I recently asked this question. Immediately there were votes cast to close it and it several people downvoted it (although some also voted it up).

But my question is no more subjective than this or this one; moreover, it's a question along the same lines!

But these questions were wildly successful generating lots of nice answers" and stayed open for a long time.

Why are people so "trigger happy" to close my question? It seems somewhat unfair, in comparison to the fact that these other questions stayed open for month.
I believe, as it is along the same lines as these other questions, but fills a void these questions haven't covered, it might also attract nice answers from knowledgeable people, so by closing it some nice answers might be lost to the math.SE network! And why would you want to do that?

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    $\begingroup$ Your questions can only stand on their own merit. The voting behaviour on other questions can never serve as a justification for your question to remain open. $\endgroup$ – Lord_Farin Apr 29 '16 at 15:31
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    $\begingroup$ Standards have evolved. Back in the day the community was more lenient with such questions. Nowadays they get closed quickly, and old questions that don't meet the new standards get closed too. Such is life. There are other websites, consider asking your question elsewhere. Having your question closed on math.SE is not the end of the world. $\endgroup$ – Najib Idrissi Apr 29 '16 at 15:35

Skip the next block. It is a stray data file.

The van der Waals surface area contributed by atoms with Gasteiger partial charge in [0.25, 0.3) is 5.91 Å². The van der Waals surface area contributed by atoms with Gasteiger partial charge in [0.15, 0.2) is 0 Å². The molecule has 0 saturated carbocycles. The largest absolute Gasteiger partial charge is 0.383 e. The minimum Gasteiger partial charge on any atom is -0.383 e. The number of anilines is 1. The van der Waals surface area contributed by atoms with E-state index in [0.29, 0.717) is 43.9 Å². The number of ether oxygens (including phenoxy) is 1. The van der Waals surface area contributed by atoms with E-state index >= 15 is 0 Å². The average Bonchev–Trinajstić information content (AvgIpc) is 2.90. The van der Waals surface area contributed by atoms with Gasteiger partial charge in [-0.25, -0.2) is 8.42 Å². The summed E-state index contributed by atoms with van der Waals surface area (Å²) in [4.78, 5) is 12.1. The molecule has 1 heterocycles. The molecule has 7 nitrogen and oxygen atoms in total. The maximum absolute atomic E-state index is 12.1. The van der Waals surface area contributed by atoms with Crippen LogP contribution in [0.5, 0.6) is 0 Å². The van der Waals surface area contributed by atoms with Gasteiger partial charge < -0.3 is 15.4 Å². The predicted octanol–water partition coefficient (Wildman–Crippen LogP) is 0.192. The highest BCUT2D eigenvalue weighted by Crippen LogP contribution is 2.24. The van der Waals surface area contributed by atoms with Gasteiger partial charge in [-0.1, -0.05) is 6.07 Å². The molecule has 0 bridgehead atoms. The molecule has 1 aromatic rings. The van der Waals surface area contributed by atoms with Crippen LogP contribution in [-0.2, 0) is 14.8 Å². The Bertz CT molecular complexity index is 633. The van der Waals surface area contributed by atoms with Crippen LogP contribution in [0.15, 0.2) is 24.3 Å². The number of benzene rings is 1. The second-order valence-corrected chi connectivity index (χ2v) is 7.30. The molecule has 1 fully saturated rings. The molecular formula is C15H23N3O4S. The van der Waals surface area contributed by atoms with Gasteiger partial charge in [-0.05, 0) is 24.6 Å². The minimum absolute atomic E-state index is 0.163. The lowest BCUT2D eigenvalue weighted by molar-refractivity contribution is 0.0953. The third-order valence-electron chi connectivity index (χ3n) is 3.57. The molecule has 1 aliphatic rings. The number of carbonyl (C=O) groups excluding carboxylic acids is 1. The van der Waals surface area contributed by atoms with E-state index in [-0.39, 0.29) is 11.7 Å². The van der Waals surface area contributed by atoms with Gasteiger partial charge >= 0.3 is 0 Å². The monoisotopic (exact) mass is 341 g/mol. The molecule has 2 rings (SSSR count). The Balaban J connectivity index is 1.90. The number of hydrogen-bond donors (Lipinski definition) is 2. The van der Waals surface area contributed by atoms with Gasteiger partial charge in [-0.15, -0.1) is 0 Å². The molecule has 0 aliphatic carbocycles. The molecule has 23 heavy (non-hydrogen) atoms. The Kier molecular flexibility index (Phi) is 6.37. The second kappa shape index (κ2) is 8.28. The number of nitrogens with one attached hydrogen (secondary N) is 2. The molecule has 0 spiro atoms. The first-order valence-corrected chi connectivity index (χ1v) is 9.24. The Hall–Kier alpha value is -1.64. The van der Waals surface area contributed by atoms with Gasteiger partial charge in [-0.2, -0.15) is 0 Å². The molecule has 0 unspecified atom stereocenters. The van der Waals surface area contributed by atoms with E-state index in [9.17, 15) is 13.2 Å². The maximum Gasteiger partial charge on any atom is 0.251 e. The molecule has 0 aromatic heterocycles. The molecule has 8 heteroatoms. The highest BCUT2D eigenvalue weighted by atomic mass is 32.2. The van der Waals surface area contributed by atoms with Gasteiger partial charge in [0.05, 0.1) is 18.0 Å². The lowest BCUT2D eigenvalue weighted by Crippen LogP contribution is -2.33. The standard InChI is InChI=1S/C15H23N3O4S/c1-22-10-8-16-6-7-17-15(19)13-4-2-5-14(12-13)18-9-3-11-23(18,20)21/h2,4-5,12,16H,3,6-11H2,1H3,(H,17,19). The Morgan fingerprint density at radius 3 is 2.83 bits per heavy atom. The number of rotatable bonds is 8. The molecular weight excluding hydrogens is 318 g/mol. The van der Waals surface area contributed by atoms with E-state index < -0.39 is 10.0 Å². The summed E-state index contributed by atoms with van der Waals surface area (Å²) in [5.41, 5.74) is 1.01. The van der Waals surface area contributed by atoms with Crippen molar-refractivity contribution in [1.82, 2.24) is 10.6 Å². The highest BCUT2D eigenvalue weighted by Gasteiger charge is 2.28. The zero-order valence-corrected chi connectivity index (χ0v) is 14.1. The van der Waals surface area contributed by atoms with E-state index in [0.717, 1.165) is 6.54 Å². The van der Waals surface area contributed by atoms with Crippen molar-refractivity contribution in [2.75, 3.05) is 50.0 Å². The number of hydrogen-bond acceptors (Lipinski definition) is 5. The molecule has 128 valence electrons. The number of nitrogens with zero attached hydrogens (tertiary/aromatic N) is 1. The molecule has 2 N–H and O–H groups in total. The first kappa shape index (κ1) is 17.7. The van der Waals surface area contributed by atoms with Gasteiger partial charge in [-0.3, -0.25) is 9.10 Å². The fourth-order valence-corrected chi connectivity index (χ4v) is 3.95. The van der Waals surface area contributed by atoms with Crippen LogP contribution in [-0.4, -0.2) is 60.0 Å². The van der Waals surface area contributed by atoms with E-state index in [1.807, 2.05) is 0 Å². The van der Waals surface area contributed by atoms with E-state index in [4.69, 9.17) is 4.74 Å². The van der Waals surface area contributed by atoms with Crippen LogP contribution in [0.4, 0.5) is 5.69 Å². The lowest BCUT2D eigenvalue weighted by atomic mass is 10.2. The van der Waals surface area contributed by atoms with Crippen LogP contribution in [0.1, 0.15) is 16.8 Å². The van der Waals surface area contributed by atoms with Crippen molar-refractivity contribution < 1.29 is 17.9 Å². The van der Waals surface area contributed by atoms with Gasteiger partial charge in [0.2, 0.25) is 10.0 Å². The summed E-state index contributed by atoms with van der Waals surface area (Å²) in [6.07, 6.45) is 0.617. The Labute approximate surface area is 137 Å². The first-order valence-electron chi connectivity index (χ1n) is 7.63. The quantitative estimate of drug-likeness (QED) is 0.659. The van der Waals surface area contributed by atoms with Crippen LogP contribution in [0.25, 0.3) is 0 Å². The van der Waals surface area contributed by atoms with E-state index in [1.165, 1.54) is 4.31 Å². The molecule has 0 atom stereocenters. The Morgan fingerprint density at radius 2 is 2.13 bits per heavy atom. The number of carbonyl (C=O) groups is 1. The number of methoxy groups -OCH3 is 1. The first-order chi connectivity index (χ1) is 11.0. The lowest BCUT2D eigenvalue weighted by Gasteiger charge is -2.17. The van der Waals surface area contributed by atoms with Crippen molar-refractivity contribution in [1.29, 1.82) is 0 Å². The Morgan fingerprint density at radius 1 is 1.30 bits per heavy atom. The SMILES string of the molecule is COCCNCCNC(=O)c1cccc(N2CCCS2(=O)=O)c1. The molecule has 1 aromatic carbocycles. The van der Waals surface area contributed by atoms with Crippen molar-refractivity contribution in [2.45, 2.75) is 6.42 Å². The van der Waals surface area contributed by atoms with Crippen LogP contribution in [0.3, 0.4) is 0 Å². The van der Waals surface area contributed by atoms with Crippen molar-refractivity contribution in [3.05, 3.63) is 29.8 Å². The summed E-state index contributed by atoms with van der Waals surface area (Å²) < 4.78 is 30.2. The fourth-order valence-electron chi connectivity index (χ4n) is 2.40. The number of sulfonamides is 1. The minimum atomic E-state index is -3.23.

• $\begingroup$ @NajibIdrissi Not the end of the world, but its annoying, as math.SE is the biggest site for these questions which would have generated the best answers. Thus, I'll have to personally wait until I can chat about this stuff with professors at my department, which will take infinitely longer - and the answers won't be finding their way into public internet. $\endgroup$ – temo May 2 '16 at 16:06

Voters may have been thinking of, for example, the first bullet point of the don't ask FAQ guidelines, which such questions often fall under. The reason we exclude these (I think) is that content like that is not really very useful and it tends to multiply. The web is full of top ten lists for beauty and interest and we don't really want to get on that bandwagon anymore.

Of course, this wasn't always the case, and such questions have prospered in the past. We generally acknowledge that it's unreasonable to apply today's standards rigidly to our predecessors' decisions, so some continue to stand.

Even then, some fresh questions like this can sometimes cling to life. Usually it is because of some other mitigating circumstance which does not apply to many questions.

The process we have in place attempts to throttle and check unreasonable closure behavior by spreading the decision out. It may not be perfect, but it is better than most alternatives.

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    $\begingroup$ I understand. But I want to point out that actually, the web is not fully of top ten lists for beauty and interest in the specific way I asked for. Or can you give, say, 5 links without much looking around ? $\endgroup$ – temo May 2 '16 at 16:05
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    $\begingroup$ @temo I just don't see how your request differs significantly from them. I don't understand the second half of the comment. At any rate, you can see how it can be objected to on grounds of subjectivity $\endgroup$ – rschwieb May 2 '16 at 23:05

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